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Thomas Hobbes on Peace - Dictionary of Arguments

Höffe I 219
Peace/Hobbes/Höffe: The passions for peace alone [the fear of death, the desire for things that are necessary for a pleasant life, and the hope of achieving them through one's own efforts] are certainly not enough to overcome the state of war.
Reason: As a further factor, a reason is needed that shows the triple peace drive the necessary way. It is therefore not autonomous, but is in foreign service. Its purpose comes not from within reason, but from outside, from free self-interest.
Interest: Because of him, Hobbes' reason has an individual pragmatic character, which helps the individual to succeed in his or her own well-being, but is at the same time merely theoretical.
Theoretical Reason: For itself alone without drive, thus incapable of action, it is not a practical but a theoretical reason, which merely contributes an insight to the extra-reasonal drive: The right to everything that prevails in the state of nature proves, upon closer examination, to be a right to nothing. Because this insight in itself lacks any driving force, it needs another factor, both energetic and purposeful, precisely the three passions that promote peace. >Natural State/Hobbes.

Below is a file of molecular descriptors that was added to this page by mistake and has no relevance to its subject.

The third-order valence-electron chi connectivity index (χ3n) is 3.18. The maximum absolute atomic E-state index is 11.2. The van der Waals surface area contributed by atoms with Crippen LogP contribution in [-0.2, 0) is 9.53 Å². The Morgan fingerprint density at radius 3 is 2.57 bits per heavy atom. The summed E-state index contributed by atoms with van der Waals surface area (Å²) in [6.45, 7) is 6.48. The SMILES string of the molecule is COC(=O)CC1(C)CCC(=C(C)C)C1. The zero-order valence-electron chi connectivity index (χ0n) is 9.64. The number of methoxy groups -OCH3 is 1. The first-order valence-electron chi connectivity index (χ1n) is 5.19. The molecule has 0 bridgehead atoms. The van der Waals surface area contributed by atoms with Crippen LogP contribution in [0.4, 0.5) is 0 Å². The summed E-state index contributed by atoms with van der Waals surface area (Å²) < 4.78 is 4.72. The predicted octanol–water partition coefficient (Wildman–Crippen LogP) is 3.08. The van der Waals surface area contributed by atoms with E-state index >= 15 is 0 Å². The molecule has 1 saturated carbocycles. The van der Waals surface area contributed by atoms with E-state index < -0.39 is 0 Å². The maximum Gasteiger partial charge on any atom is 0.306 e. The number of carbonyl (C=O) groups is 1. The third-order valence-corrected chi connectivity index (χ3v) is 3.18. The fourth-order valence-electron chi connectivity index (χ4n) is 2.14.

Hobbes draws up a total of 19 laws of nature. He begins with the commandment to seek peace. (Leviathan, ch. 14-15).
Höffe I 220
Background/Höffe: Interestingly, two and a half centuries earlier, around the year 1400, long before the age of the Wars of Religion, a great literary text formulated Hobbes' first natural law. In Ackermann of Bohemia, chap. 32, it says, "Seek peace and do it always." This text is preceded by the occidental theory of peace from >Augustine to Thomas Aquinas and Dante to >Marsilius of Padua.

Explanation of symbols: Roman numerals indicate the source, arabic numerals indicate the page number. The corresponding books are indicated on the right hand side. ((s)…): Comment by the sender of the contribution. Translations: Dictionary of Arguments
The note [Author1]Vs[Author2] or [Author]Vs[term] is an addition from the Dictionary of Arguments. If a German edition is specified, the page numbers refer to this edition.

Hobbes I
Thomas Hobbes
Leviathan: With selected variants from the Latin edition of 1668 Cambridge 1994

Höffe I
Otfried Höffe
Geschichte des politischen Denkens München 2016

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